Saturday, March 16, 2019

The Relevance of Aristotle’s Poetics to the World Today Essay -- Arist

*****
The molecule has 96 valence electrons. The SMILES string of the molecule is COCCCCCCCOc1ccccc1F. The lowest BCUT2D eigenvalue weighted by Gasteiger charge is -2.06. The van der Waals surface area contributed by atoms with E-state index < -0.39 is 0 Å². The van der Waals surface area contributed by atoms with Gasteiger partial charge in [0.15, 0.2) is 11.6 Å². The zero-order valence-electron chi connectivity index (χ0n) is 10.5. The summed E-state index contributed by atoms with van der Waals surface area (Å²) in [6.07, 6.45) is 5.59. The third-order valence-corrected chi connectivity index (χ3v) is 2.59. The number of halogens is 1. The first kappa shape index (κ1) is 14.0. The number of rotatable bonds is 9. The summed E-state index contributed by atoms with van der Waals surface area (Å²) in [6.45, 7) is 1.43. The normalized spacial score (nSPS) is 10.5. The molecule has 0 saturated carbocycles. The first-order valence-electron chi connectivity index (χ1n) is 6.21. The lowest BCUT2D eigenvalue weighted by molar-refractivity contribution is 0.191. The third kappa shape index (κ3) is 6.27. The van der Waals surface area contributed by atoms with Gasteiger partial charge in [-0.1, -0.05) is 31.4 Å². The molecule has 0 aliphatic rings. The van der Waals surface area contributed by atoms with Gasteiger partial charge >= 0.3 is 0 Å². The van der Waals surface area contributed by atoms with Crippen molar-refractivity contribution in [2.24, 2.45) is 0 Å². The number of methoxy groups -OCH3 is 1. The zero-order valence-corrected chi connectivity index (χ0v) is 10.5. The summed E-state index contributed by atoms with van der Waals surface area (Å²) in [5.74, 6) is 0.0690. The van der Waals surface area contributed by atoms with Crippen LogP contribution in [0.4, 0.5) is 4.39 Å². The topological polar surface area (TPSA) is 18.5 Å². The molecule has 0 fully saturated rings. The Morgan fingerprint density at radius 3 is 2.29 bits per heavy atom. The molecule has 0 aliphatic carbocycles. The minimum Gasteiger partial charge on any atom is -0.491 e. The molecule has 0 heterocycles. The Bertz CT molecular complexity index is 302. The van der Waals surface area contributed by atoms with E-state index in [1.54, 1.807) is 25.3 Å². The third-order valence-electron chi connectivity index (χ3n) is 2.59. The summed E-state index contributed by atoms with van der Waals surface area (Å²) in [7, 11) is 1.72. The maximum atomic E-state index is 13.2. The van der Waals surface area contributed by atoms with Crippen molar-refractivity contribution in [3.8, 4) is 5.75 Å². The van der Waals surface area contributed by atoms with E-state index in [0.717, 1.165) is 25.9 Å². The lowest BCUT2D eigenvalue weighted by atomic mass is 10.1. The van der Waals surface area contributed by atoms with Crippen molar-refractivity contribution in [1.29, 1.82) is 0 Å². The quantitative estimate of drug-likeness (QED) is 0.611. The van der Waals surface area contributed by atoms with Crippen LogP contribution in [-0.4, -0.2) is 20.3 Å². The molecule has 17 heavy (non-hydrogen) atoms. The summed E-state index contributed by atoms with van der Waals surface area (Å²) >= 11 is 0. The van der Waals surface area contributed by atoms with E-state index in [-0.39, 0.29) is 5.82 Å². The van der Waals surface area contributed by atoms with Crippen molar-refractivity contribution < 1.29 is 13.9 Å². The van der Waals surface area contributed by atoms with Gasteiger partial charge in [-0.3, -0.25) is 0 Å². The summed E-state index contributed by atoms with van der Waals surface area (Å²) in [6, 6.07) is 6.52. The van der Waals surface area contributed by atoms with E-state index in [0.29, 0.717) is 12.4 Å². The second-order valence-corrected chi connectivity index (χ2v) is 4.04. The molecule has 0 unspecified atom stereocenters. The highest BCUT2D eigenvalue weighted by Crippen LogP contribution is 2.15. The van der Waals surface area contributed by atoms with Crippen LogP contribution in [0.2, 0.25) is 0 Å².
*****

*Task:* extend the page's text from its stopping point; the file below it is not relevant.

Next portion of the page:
The Relevance of Aristotles Poetics to the World directly The Canadian unseas mavindfangledist Michael Ondaatje, in his last novel titled In the bark of a Lion, wrote that the first sentence of e genuinely novel should be trustingness me, this will take time but there is order here, very faint, very human (Ondaatje 223). Ondaatje noned that what makes a novel a novel is order or, as that order is sometimes referred to today, plot and structure. It is that structure that we, as both the audience and the artist, rely on to understand and appreciate a work of art. But, even though Ondaatje noticed the order necessary, he did not do what has been done before--offer an explanation, or rather, a definition of that order. Over two-thousand long time before Ondaatje wrote that line, Aristotle, in his Poetics, did attempt to define the order necessary for a work of art, whether it be literary, visual, or performance-based, to be successful. But we, as new-fangled critics and artists, must ask, can a theory proposed so many age ago still be worthy or interpretation and have today? Even a quick look at the publications and the theater produced in the last couple of centuries would reveal the publics answer practically of the great art of the existence is great because of its reliance on and union to Aristotles theories and definitions as well as a confidence in the new suppositions that have arisen out of Aristotles words. Before one can apply the theories of Aristotle to the world today, a brief presentation of a few of the most remarkable of those theories must be examined. The first of these theories is now referred to as Aristotles Unities although, only one of the three unities can be directly attributed to the words of Aristotle. In defend ... ...wise, the longest running Broadway play of all time, Cats, certainly cannot be classified as the universal and clearly neglects the three unities. Finally, most literature scholars would assure that Jam es Joyces Ulysses is a classic in literature, but, as it created its own style of literature, does not conform to any of Aristotles principals. It is clear though, with an influence in so many works of art, both past and contemporary, that, while maybe not a necessity, Aristotles theories certainly are worthy of a careful study. industrial plant Cited Aristotle. Poetics. Dramatic Theory and Criticism. Ed. Bernard F. Dukore. Fort Worth Harcourt, 1974. 31-55. Harmon, William, and C. Hugh Holman. A Handbook to Literature. eighth ed. Upper Saddle River, NJ Prentice Hall, 1999. Ondaatje, Michael. In the Skin of a Lion. Chicago Penguin Publishers, 1987

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